In 1792 Pincknevville Ferry on the Broad River near Bullocks Creek was built by Thomas Wood and James Bankhead bought the ferry. In 1805, Col. William Smith and later it was owned by Richard Thompson. It is possible that this Colonel Smith was the man for whom Smiths Ford was named, but documentary proof of this is lacking. In April, 1865, Jefferson Davis and a small group of Confederates crossed the ferry at Pinckneyville in their flight from Richmond following the collapse of the Confederacy. (Information from: Names in South Carolina by C.H. Neuffer, Published by the S.C. Dept. of English, USC)
LOUISE PETTUS WROTE: In 1778, Matthew Bigger was awarded a 14-year franchise on the Catawba River at the present location of Buster Boyd Bridge and Talbert (or Talbot) received the franchise for a ferry on the Broad River at the Pinckneyville Road crossing the (Pinckneyville Ferry).
The state protected the customer by establishing the rules of operation and by setting the rates. The law said that two able-bodied men must keep the ferry night as well as day. If the ferry-operator did not give responsible service then he would forfeit the fare and would pay the delayed passenger 40 shillings for the first hour delayed and 20 shillings for each hour of delay thereafter.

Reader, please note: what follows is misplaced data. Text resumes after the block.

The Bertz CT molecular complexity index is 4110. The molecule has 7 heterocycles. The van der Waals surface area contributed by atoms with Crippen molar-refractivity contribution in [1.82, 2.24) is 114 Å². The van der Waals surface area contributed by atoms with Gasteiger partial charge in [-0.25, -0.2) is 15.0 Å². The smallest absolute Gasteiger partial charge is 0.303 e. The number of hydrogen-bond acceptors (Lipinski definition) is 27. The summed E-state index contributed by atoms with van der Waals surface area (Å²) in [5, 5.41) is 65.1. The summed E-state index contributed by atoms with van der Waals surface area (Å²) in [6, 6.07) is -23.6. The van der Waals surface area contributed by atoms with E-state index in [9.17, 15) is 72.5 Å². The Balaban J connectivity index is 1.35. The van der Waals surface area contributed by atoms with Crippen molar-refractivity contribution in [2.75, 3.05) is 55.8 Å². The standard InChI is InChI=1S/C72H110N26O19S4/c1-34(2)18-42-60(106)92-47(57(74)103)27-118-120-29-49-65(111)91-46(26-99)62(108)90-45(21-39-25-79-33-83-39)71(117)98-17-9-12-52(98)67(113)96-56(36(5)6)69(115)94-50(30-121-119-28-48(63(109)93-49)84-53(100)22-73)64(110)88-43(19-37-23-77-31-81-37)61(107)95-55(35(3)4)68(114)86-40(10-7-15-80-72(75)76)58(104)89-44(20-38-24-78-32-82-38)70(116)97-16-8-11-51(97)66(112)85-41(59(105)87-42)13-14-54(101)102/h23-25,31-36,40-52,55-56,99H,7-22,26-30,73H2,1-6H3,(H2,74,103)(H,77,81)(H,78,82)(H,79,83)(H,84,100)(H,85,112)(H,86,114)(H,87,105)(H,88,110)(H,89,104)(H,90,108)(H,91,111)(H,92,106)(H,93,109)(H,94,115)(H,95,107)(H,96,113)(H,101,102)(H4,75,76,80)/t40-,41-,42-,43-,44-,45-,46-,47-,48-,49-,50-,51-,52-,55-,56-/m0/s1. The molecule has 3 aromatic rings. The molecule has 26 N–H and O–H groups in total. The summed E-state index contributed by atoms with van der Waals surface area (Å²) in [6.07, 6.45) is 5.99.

Not everyone had to pay. The law made an exception for the heads of state, members of the general assembly, all ministers of the gospel, all people going to church, anyone going or returning from militia muster, troops of the Continental Army and all free Indians.
In 1778, Bigger’s Ferry and Talbert’s Ferry – Pinckneyville Ferry, were allowed the same rate schedule. A foot passenger or one horse paid 1 shilling, 3 pence; a man and a horse (he had to dismount and hold the horse) were 2 shillings and 6 pence; a wagon and team was 20 shillings; black cattle, ferried or swam over were 1 shilling and 3 pence per head; and every head of sheep or hogs were 6 pence each.
In 1792 Pincknevville Ferry on the Broad River near Bullocks Creek was built by Thomas Wood and James Bankhead bought the ferry. In 1805, Col. William Smith and later it was owned by Richard Thompson. Information from: Names in South Carolina by C.H. Neuffer, Published by the S.C. Dept. of English, USC
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